There are scores of them lining up for TV fame, regardless of how much - or how little - they may be expected to wear.

One of Italy's most popular programmes is Striscia la Notizia or Strip the News - no, not 'strip' in that sense.

The show is 30 minutes of Italian prime time six nights a week, which investigates complaints made by callers, and plays funny out-takes from the last 24 hours of Italian television.

Even this features two girls, usually dressed in a small top, even smaller skirt and knee-high boots, who dance on the desk at regular intervals.

These two 'Veline', as they are known in Italy, will soon to be replaced. Even finding their replacements has become big business.

Last time round more than 10,000 girls applied. This time, as before, they will be auditioned throughout the summer and the auditions form their own show, which is broadcast every night after Striscia la Notizia.

The show will naturally pull in even more ratings and sponsors for Canale 5, another of Mr Berlusconi's channels.

'Vulgar dances'

Over on state TV Rai, even the presenter of an entertainment programme - which covers the progress of the Serie A football league every Sunday afternoon - often struggles on camera to stay in her incredibly low cut tops.

And, like many programmes on Italian television, she kicks off with an obligatory song, accompanied by a troupe of usually scantily-clad dancers.

Emanuela Rossi, 23, now works as a TV presenter, but until last year she was a dancer on another Rai variety-type show where the outfits were usually on the skimpy side.

"Initially I was a bit frightened and embarrassed because they were really short outfits, very exposing," she said.

But that was nothing compared to some other programmes, she added.

If it's a funny, entertaining setting which isn't vulgar, I accept the revealing clothes
Emanuela Rossi
"In some transmissions there are indecent clothes, like the one where the dances were really vulgar - and in this context it was very trashy.

"But if it's a funny, entertaining setting which isn't vulgar, I accept the revealing clothes," she said.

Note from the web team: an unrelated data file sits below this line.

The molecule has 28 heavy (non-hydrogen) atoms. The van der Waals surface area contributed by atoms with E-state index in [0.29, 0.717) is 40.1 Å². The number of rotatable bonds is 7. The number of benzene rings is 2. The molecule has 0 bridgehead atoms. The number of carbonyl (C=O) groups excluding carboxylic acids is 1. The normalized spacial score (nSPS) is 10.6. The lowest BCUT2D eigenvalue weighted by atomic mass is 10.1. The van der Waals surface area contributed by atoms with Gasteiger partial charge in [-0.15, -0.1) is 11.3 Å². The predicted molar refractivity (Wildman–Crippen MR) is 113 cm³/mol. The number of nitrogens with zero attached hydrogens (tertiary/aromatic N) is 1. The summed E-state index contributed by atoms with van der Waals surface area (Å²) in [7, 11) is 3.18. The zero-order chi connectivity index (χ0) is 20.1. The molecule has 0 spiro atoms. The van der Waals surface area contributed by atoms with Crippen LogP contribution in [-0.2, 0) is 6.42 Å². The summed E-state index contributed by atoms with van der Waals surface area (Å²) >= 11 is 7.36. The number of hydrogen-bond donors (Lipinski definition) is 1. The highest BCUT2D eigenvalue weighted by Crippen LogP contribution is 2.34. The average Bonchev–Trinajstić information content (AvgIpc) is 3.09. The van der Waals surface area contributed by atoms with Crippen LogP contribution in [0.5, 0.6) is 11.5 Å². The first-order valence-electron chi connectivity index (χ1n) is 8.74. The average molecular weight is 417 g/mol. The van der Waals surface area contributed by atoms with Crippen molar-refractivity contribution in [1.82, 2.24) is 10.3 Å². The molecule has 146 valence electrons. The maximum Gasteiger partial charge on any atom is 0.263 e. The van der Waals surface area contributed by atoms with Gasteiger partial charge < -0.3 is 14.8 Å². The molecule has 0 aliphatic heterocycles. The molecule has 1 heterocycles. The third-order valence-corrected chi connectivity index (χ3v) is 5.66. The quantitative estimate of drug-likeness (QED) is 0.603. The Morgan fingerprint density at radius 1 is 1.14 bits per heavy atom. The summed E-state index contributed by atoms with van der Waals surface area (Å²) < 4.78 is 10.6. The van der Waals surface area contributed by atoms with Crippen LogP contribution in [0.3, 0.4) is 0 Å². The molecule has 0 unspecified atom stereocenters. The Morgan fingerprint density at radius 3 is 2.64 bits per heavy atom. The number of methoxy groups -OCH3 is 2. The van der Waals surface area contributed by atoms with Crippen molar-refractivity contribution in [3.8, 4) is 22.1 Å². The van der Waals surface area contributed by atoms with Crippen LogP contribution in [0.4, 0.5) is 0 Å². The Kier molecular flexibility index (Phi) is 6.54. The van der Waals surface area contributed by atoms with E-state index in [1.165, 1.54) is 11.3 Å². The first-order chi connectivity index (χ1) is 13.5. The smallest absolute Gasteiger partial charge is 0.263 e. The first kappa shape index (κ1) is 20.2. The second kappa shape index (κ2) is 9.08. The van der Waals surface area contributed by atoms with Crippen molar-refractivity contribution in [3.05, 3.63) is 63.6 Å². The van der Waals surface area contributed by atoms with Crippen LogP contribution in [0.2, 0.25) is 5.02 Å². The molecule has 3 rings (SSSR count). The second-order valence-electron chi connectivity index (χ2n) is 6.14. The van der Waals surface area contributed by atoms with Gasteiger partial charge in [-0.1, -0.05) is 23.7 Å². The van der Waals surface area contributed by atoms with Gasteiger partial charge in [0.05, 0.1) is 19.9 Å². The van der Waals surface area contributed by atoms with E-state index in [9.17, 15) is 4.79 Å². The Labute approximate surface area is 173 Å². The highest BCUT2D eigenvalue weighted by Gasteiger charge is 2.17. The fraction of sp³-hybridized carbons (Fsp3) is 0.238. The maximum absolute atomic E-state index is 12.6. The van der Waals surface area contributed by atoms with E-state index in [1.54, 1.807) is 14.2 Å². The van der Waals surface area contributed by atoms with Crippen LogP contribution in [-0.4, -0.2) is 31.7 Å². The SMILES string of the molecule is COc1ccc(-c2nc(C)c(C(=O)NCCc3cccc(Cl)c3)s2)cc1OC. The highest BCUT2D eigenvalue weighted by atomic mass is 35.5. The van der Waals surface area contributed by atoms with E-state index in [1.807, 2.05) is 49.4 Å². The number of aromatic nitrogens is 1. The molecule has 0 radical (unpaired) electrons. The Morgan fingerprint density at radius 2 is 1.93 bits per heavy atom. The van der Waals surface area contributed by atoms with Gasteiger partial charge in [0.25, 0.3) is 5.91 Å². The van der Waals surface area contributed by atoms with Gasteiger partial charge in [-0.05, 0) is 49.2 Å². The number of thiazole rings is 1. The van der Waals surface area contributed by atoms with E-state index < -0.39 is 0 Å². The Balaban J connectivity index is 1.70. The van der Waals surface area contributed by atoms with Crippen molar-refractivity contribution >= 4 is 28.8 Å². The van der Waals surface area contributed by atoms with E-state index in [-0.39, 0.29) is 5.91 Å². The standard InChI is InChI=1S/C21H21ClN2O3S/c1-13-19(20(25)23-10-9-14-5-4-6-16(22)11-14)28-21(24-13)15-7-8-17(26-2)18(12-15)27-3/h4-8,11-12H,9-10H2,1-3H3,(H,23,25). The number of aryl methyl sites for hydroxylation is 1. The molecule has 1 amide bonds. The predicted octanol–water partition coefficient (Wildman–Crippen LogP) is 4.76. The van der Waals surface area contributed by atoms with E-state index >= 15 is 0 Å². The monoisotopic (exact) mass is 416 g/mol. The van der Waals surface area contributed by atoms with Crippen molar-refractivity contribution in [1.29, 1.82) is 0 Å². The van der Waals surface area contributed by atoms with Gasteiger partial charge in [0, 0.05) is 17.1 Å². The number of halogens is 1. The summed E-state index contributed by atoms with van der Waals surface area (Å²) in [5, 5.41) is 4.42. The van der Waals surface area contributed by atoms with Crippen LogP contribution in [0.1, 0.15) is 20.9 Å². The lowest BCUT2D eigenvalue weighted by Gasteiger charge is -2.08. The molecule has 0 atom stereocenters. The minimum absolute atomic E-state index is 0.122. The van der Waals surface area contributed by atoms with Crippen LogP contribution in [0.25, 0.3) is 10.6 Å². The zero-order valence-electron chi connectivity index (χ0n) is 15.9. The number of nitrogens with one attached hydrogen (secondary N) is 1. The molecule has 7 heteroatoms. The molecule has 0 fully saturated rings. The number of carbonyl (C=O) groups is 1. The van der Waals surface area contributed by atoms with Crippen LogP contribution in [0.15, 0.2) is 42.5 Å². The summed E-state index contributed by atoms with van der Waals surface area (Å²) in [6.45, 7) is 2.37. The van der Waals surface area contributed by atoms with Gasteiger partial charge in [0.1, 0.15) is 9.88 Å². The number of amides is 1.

'Terrible lack of ideas'

Men in many countries would surely be more than happy to see so much flesh on show on their screens - but why do Italian channels offer so much more than those in other countries?

There are two reasons, according to Professor Michele Sorice, who teaches History of Radio and Television at Rome's main university.

"On one hand the TV variety programmes come largely from Italy's show tradition, which has always featured half-naked dancers," he said.

"On the other hand it comes from a terrible lack of ideas," he added.

But things could soon start to change.

Mr Sorice believes viewers are already sick of these programmes. Surveys show they watch, but criticise them harshly.

"I think even Italians are a bit bored with always seeing undressed women on the television," Mr Sorice said.

"The proof of this is in the fact that the biggest hits on Italian TV in recent months have actually been the period dramas."

Top Italian TV news reader quits
28 Apr 04  |  Europe
Net news to bare all on TV
07 Sep 01  |  Entertainment
Storm gathers around Italian TV
15 Feb 02  |  Europe

The BBC is not responsible for the content of external internet sites


News Front Page | Africa | Americas | Asia-Pacific | Europe | Middle East | South Asia
UK | Business | Entertainment | Science/Nature | Technology | Health
Have Your Say | In Pictures | Week at a Glance | Country Profiles | In Depth | Programmes
Americas Africa Europe Middle East South Asia Asia Pacific